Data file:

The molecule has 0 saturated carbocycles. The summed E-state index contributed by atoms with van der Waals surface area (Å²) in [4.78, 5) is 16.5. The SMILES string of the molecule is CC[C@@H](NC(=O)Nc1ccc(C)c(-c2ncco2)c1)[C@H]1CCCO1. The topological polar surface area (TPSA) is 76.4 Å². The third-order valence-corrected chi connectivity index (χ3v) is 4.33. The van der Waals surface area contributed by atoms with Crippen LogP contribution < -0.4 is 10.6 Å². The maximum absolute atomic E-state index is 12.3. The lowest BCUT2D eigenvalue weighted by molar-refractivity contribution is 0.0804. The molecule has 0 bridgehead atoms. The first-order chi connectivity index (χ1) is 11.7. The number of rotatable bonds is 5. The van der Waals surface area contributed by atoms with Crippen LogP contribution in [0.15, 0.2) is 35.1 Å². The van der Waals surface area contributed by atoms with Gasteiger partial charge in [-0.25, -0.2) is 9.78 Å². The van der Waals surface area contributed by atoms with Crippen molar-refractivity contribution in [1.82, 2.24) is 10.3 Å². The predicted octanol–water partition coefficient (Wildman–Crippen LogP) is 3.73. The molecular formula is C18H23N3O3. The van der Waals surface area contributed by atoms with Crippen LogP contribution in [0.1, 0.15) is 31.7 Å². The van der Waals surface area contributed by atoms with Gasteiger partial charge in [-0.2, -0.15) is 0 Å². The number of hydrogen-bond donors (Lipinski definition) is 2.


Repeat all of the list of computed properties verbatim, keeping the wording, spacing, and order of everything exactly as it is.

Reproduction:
The molecule has 0 saturated carbocycles. The summed E-state index contributed by atoms with van der Waals surface area (Å²) in [4.78, 5) is 16.5. The SMILES string of the molecule is CC[C@@H](NC(=O)Nc1ccc(C)c(-c2ncco2)c1)[C@H]1CCCO1. The topological polar surface area (TPSA) is 76.4 Å². The third-order valence-corrected chi connectivity index (χ3v) is 4.33. The van der Waals surface area contributed by atoms with Crippen LogP contribution < -0.4 is 10.6 Å². The maximum absolute atomic E-state index is 12.3. The lowest BCUT2D eigenvalue weighted by molar-refractivity contribution is 0.0804. The molecule has 0 bridgehead atoms. The first-order chi connectivity index (χ1) is 11.7. The number of rotatable bonds is 5. The van der Waals surface area contributed by atoms with Crippen LogP contribution in [0.15, 0.2) is 35.1 Å². The van der Waals surface area contributed by atoms with Gasteiger partial charge in [-0.25, -0.2) is 9.78 Å². The van der Waals surface area contributed by atoms with Crippen molar-refractivity contribution in [1.82, 2.24) is 10.3 Å². The predicted octanol–water partition coefficient (Wildman–Crippen LogP) is 3.73. The molecular formula is C18H23N3O3. The van der Waals surface area contributed by atoms with Crippen LogP contribution in [0.1, 0.15) is 31.7 Å². The van der Waals surface area contributed by atoms with Gasteiger partial charge in [-0.2, -0.15) is 0 Å². The number of hydrogen-bond donors (Lipinski definition) is 2.